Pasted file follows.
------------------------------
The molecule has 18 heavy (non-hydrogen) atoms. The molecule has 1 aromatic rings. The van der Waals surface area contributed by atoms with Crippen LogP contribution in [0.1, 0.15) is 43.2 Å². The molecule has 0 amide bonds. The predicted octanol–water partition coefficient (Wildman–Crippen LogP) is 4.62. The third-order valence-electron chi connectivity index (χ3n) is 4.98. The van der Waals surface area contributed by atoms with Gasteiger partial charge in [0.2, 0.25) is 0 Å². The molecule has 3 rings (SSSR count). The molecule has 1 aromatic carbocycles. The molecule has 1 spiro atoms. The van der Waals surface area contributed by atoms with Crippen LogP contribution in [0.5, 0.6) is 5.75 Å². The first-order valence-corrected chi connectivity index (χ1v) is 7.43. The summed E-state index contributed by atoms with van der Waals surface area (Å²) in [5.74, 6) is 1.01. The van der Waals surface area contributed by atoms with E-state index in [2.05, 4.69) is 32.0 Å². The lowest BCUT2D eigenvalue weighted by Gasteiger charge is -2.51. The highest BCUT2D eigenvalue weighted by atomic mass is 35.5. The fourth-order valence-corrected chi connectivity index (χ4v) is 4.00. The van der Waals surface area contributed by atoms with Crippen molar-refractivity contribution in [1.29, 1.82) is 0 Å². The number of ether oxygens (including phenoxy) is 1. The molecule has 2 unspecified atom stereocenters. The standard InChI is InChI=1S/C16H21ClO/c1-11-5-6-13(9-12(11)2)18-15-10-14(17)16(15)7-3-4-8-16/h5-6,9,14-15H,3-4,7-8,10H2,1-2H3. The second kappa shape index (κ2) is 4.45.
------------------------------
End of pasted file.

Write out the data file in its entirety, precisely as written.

The molecule has 18 heavy (non-hydrogen) atoms. The molecule has 1 aromatic rings. The van der Waals surface area contributed by atoms with Crippen LogP contribution in [0.1, 0.15) is 43.2 Å². The molecule has 0 amide bonds. The predicted octanol–water partition coefficient (Wildman–Crippen LogP) is 4.62. The third-order valence-electron chi connectivity index (χ3n) is 4.98. The van der Waals surface area contributed by atoms with Gasteiger partial charge in [0.2, 0.25) is 0 Å². The molecule has 3 rings (SSSR count). The molecule has 1 aromatic carbocycles. The molecule has 1 spiro atoms. The van der Waals surface area contributed by atoms with Crippen LogP contribution in [0.5, 0.6) is 5.75 Å². The first-order valence-corrected chi connectivity index (χ1v) is 7.43. The summed E-state index contributed by atoms with van der Waals surface area (Å²) in [5.74, 6) is 1.01. The van der Waals surface area contributed by atoms with E-state index in [2.05, 4.69) is 32.0 Å². The lowest BCUT2D eigenvalue weighted by Gasteiger charge is -2.51. The highest BCUT2D eigenvalue weighted by atomic mass is 35.5. The fourth-order valence-corrected chi connectivity index (χ4v) is 4.00. The van der Waals surface area contributed by atoms with Crippen molar-refractivity contribution in [1.29, 1.82) is 0 Å². The number of ether oxygens (including phenoxy) is 1. The molecule has 2 unspecified atom stereocenters. The standard InChI is InChI=1S/C16H21ClO/c1-11-5-6-13(9-12(11)2)18-15-10-14(17)16(15)7-3-4-8-16/h5-6,9,14-15H,3-4,7-8,10H2,1-2H3. The second kappa shape index (κ2) is 4.45.